An example for how this got refined: At the beginning, a requirement in the kitchen (Col 2) was to have a walk-in pantry. That was pretty much a yes/no result. Once we saw some other options for kitchen pantry styles, we realised that the requirement should be the ‘kitchen pantry’ (col 2). I needed pantry space in the kitchen that is ‘out-of-sight’. It didn’t have to be a walk-in pantry. It was just an option; in our case the most preferred, hence 5 points. We added in other options to the legend (col 6) such as; 5 – walk-in with door; 4 – reasonable sized separate pantry but no door; 3 – two or more large cupboards with doors; 2 – one large cupboard, 1 – not enough space for pantry

We visited some open homes at the beginning ‘just to have a look’ even when they were either below or beyond our basic criteria. These were either houses with upgraded features, or houses with higher prices tags, or were just randomly spotted on the way (these are not included in the 45+ visits I mentioned unless they met our basic search criteria). It helped us to gain perspective on the options available and either narrow down or broaden our requirements, refine our legend and scoring system – sometimes they even helped to validate this tool.  

This tool gives two values: One, how many of your requirements are satisfied by a house (an ordinary number) and second, how well that particular house meets the requirements of your perfect home (as a percentage value). Higher percentage indicates that you are buying a home that is closer to your perfect home. For reference, the house we lost at the beginning (the one we thought our dream home) was 65% (calculated after the fact) and the house we ended up buying was 87%.

This assessment tool gave us so much confidence to buy that we made an offer to the house we bought within 48 hours of its initial listing. This was even before it had its first open home. The amount we offered was exactly within the market value range at the time (not a coincidence – will tell you about how we did this in the next post). The offer got accepted within hours without a negotiation and it never had a public open-home.

Since this tool helped us so much, we thought this is something worth sharing with you. It took some effort to make it self-explanatory to some extent.  However, we are here to help in anyway if you need it. You can get a copy of this tool by clicking the below button.  This tool is licensed under a creative commons license, (CC BY-NC-SA 4.0) which means, it is completely free for personal use; and you can build on it, and share it citing us as original creators, for non-commercial purposes.

This is only meant as a tool to assist you in making an informed purchase decision.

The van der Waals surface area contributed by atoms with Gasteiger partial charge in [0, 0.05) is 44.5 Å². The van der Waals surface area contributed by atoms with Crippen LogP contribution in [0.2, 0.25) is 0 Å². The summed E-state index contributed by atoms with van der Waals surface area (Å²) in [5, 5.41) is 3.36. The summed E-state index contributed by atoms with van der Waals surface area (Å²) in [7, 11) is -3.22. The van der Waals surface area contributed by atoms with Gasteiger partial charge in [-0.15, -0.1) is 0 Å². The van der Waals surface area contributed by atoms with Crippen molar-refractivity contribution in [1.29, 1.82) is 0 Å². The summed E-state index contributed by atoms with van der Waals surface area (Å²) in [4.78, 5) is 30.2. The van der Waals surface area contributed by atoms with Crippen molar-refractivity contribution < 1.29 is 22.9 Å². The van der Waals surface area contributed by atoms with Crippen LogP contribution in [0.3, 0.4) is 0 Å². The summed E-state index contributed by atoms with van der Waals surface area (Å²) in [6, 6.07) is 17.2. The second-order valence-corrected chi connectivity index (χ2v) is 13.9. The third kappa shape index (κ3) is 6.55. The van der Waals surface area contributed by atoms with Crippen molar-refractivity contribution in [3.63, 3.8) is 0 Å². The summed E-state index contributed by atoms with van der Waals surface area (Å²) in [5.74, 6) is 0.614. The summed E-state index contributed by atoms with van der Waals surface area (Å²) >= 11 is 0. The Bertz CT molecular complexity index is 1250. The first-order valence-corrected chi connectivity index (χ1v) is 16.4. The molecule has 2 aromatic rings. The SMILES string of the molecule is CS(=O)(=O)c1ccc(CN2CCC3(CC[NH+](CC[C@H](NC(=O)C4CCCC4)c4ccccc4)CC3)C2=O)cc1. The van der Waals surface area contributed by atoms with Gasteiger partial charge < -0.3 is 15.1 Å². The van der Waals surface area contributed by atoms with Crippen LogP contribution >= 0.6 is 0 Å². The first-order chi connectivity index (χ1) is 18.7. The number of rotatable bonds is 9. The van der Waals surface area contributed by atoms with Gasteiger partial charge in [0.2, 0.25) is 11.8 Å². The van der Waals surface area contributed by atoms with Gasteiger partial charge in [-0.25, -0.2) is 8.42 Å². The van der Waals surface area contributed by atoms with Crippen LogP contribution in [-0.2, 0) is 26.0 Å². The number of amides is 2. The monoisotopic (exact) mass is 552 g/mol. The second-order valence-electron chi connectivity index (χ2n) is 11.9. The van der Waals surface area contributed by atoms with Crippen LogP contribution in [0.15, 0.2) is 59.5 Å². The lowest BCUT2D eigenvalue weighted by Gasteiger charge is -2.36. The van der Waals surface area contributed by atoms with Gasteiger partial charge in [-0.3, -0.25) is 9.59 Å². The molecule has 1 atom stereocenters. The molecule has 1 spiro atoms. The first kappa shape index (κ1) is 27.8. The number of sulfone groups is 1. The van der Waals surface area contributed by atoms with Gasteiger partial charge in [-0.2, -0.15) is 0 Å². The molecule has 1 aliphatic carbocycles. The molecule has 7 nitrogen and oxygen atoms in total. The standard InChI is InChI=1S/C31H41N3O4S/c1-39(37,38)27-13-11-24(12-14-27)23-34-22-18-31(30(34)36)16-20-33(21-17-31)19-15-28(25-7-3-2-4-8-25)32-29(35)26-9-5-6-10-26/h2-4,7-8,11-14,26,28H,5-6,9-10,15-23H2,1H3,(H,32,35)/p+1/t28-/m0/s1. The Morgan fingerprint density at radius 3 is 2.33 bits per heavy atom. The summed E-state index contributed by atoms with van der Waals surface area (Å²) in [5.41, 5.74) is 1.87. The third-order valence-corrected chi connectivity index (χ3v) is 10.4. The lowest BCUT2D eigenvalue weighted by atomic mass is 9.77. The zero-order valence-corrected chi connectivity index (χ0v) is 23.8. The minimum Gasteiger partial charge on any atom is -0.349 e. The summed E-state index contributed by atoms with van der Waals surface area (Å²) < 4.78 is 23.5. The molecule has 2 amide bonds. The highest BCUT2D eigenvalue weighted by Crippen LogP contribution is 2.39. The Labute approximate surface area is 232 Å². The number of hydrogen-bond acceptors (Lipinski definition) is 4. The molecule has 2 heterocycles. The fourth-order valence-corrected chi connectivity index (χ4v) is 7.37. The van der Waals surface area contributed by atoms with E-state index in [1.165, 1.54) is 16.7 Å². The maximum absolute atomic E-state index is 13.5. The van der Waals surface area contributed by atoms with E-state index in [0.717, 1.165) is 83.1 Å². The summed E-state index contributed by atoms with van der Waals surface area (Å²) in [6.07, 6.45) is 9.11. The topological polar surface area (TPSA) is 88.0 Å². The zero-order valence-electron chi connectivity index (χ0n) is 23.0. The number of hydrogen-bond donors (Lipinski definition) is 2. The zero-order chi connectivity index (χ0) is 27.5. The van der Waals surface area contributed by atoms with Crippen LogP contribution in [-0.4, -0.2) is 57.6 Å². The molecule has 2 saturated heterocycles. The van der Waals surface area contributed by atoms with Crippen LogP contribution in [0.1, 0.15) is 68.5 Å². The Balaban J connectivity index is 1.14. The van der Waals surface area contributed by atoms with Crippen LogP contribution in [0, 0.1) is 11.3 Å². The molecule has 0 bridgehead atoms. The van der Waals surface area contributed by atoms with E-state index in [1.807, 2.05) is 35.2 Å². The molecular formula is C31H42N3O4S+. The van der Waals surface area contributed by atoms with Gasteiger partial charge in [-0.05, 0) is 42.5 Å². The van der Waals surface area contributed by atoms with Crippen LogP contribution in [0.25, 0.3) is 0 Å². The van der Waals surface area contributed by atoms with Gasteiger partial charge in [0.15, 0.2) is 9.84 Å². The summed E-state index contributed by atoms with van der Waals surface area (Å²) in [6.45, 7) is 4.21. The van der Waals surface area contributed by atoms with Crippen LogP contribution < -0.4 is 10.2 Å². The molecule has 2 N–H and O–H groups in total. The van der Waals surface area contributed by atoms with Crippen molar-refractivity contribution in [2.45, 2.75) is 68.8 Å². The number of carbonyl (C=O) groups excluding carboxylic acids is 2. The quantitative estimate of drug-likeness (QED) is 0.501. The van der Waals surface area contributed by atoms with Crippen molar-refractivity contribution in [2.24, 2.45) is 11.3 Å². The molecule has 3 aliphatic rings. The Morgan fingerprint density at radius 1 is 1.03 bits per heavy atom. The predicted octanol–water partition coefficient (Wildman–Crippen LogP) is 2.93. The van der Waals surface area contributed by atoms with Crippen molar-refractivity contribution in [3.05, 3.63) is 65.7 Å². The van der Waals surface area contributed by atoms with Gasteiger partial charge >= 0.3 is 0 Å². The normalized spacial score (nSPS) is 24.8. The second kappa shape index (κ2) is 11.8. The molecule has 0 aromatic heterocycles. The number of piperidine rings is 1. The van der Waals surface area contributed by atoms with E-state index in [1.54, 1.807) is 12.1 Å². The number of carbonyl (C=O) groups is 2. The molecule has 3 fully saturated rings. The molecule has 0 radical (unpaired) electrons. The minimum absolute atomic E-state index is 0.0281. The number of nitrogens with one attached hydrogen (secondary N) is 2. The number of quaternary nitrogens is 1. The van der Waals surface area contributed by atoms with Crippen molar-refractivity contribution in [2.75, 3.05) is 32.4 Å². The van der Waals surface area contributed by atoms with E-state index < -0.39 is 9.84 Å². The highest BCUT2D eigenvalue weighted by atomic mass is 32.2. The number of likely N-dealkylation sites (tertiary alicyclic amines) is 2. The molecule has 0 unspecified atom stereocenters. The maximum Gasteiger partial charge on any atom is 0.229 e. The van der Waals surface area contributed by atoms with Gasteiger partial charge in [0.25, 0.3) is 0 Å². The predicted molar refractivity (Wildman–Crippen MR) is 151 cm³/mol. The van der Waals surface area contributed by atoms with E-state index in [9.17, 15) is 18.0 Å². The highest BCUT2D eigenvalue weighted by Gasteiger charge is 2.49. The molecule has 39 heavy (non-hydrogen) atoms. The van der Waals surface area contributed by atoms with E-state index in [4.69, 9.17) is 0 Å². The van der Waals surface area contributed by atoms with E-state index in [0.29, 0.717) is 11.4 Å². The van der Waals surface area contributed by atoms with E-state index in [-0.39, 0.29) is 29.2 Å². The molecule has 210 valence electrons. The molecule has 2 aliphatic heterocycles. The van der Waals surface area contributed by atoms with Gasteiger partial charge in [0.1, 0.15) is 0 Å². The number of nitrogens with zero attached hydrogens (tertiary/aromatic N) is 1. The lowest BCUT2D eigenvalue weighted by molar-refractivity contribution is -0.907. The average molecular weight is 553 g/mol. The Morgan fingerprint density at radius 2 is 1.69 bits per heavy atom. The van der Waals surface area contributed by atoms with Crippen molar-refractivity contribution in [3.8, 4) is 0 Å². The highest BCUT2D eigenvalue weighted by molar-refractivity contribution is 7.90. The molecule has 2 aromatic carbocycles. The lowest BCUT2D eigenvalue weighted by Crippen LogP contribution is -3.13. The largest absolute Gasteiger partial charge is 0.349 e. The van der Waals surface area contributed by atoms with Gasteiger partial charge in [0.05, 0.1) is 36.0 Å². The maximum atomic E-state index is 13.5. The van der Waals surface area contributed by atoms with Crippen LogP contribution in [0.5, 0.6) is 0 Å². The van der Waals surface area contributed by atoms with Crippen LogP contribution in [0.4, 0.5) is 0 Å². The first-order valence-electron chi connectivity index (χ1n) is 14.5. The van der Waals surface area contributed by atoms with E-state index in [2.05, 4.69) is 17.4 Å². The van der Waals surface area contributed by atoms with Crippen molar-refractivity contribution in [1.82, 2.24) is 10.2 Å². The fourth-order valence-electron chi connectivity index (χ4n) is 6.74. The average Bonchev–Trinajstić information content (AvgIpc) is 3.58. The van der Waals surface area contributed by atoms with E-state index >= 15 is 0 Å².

An example where we effectively used the tool to make a purchase decision: We made an offer to a house that had 65% because the house presented future investment value, was in a favourable neighbourhood and there was capacity to add the features that were missing later within budget e.g. adding a second heat-pump; But we skipped making an offer to another house that was about 80% because we couldn’t easily add the features that were missing from the house e.g. absence of a door to a patio or the garden from master-bed which was a deal-breaker.   

This tool can be customised to evaluate the requirement-property fit for anyone. The first thing to do when you get the sheet is fill columns 4 & 6. We believe we have captured almost all basic requirements (col 1 & 2) relevant to any house purchase. However, this may need some adjustment or additions when applying to buying investment property, lifestyle blocks, or other specific property purchases. This also can help to pick builders or fixed house & land packages when building a house.

A key information to remember when amending this tool is that you should be able to build the house that scores 100% and that will be your perfect home. This means there cannot be any contradicting elements in the feature list or the scoring list. E.g. You cannot build a 4 bed room house on a 200sqm land. Therefore, your land size preference and the attributes relevant to house size (no. of bedrooms) cannot contradict each other. We have tried our best to eliminate those in order to do an accurate calculation.   

This tool is a living document, which means it might change depending on the improvements either on our own volition or based on the feedback we get. Therefore, your comments and feedback on this will be highly valued. If you are someone who opted to use this tool, you will automatically receive any information on changes, improvements or bug fixes.  

Please comment below or email us at if you have concerns, spotted errors, suggestions for improvements or any other feedback.

Just because you found the house that is the best fit, doesn’t mean you’d own it. You have to make an appealing offer, especially in a multi-offer deadline sale. I will talk about how to effectively calculate the value of the house in my next post of this series.